The most rewarding thing for a climate scientist, in my view, is to see our long hours of hard, heading-bashing and often depressing research and associated outputs taken forward through effective, clear but not dumbed-down communication into appropriate issue-focused debates.
There is significant pressure on us to score well for our institutions by publishing in high impact journals, which makes communication through more accessible, interdisciplinary journals or material for policymakers and lay public, less common and less valued by our peers. Also, in many cases, we are not great communicators, and the visibilty of our work, which we do after all to contribute to relevant debates, is vastly enhanced by those people who are trained or train themselves to turn academic jargon into a more accessible and visible form.
Perhaps those already demonstrating the drive to motivate and faciliate the debates could take more advantage of training opportunities or learning by doing to further compliment our incremental and sometimes rather inaccessible work. I somehow feel that it will do more good than a hug-and pleased to report that I don’t need to seek out strangers for one if I need one.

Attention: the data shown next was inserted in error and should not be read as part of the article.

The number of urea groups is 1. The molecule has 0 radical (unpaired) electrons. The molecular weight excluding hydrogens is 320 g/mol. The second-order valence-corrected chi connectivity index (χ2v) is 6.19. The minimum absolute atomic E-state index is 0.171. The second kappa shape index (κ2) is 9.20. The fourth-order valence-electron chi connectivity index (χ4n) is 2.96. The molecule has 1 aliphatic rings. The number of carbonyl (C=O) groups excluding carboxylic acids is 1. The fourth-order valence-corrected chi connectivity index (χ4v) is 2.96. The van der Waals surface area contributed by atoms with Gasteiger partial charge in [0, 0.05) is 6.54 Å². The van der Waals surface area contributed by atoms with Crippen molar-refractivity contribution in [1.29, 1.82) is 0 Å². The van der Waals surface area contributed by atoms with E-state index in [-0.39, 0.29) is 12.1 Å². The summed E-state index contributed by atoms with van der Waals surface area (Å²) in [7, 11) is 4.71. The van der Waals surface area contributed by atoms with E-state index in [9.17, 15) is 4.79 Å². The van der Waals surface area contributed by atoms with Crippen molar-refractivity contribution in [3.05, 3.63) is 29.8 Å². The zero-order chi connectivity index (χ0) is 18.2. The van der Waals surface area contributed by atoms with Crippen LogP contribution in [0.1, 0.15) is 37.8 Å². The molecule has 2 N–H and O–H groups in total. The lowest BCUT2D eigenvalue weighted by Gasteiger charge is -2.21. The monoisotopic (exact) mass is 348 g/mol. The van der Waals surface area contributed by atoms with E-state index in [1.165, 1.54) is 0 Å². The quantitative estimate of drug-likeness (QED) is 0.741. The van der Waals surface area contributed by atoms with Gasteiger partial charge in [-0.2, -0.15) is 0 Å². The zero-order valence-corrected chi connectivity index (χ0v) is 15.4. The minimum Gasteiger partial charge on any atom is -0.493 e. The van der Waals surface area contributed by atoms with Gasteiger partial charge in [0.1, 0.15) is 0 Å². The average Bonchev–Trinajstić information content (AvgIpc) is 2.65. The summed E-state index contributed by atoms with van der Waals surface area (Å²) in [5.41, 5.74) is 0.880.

June 5, 2011

Sat June 11 laff riot on climate change, Port Adelaide

This is happening as part of the Adhocracy thing (June 11-13) hosted by Vital Statistix at the Waterside.

Jun 11, 1pm RIOT TORQUE SHOW
Waterside Hall

RIOT has been commissioned by Malthouse Theatre and Tipping Point through the Dara Foundation Climate Change Commission. TORQUE SHOW co-founders (Ross Ganf, Vincent Crowley and Ingrid Weisfelt), with collaborators (Carlie Angel, Daniel Jaber, Ninian Donald, Gabrielle Nankivell, Luke Smiles, Che Biggs and Geoff Cobham) will undertake a creative development of RIOT over three days as part of Adhocracy.

One of the challenges to widespread public engagement with climate change is that it’s largely been a science-led issue. We may accept the lessons of science as truth, but as a truth without meaning. RIOT asks: how can the climate become a protagonist in our life story? How do we reconnect with climate as a template for relating to our world? How do we bring a sense of urgency to a problem that is happening at a rate difficult to perceive in our day-to-day lives? Drawing on ideas that include Alvin Toffler’s prosumer and Augusto Boal’s spect-actor, RIOT explores the immediacy between our actual selves and the chaotic events we are setting into play through climate change.